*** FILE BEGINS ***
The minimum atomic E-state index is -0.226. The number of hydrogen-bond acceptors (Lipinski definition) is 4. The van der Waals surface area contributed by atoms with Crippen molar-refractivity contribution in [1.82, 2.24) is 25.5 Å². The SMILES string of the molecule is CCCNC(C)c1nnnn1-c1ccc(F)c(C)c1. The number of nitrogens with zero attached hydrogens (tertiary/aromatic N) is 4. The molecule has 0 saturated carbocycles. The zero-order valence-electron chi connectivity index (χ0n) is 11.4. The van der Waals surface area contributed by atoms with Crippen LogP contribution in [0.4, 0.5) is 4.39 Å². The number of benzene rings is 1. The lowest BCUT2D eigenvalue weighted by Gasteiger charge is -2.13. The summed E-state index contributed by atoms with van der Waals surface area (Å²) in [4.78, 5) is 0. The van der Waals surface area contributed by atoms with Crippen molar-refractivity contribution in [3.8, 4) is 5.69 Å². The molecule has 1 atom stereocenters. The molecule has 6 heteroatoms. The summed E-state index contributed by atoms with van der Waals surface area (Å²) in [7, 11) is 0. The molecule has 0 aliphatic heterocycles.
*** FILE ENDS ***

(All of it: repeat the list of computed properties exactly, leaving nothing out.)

The minimum atomic E-state index is -0.226. The number of hydrogen-bond acceptors (Lipinski definition) is 4. The van der Waals surface area contributed by atoms with Crippen molar-refractivity contribution in [1.82, 2.24) is 25.5 Å². The SMILES string of the molecule is CCCNC(C)c1nnnn1-c1ccc(F)c(C)c1. The number of nitrogens with zero attached hydrogens (tertiary/aromatic N) is 4. The molecule has 0 saturated carbocycles. The zero-order valence-electron chi connectivity index (χ0n) is 11.4. The van der Waals surface area contributed by atoms with Crippen LogP contribution in [0.4, 0.5) is 4.39 Å². The number of benzene rings is 1. The lowest BCUT2D eigenvalue weighted by Gasteiger charge is -2.13. The summed E-state index contributed by atoms with van der Waals surface area (Å²) in [4.78, 5) is 0. The van der Waals surface area contributed by atoms with Crippen molar-refractivity contribution in [3.8, 4) is 5.69 Å². The molecule has 1 atom stereocenters. The molecule has 6 heteroatoms. The summed E-state index contributed by atoms with van der Waals surface area (Å²) in [7, 11) is 0. The molecule has 0 aliphatic heterocycles.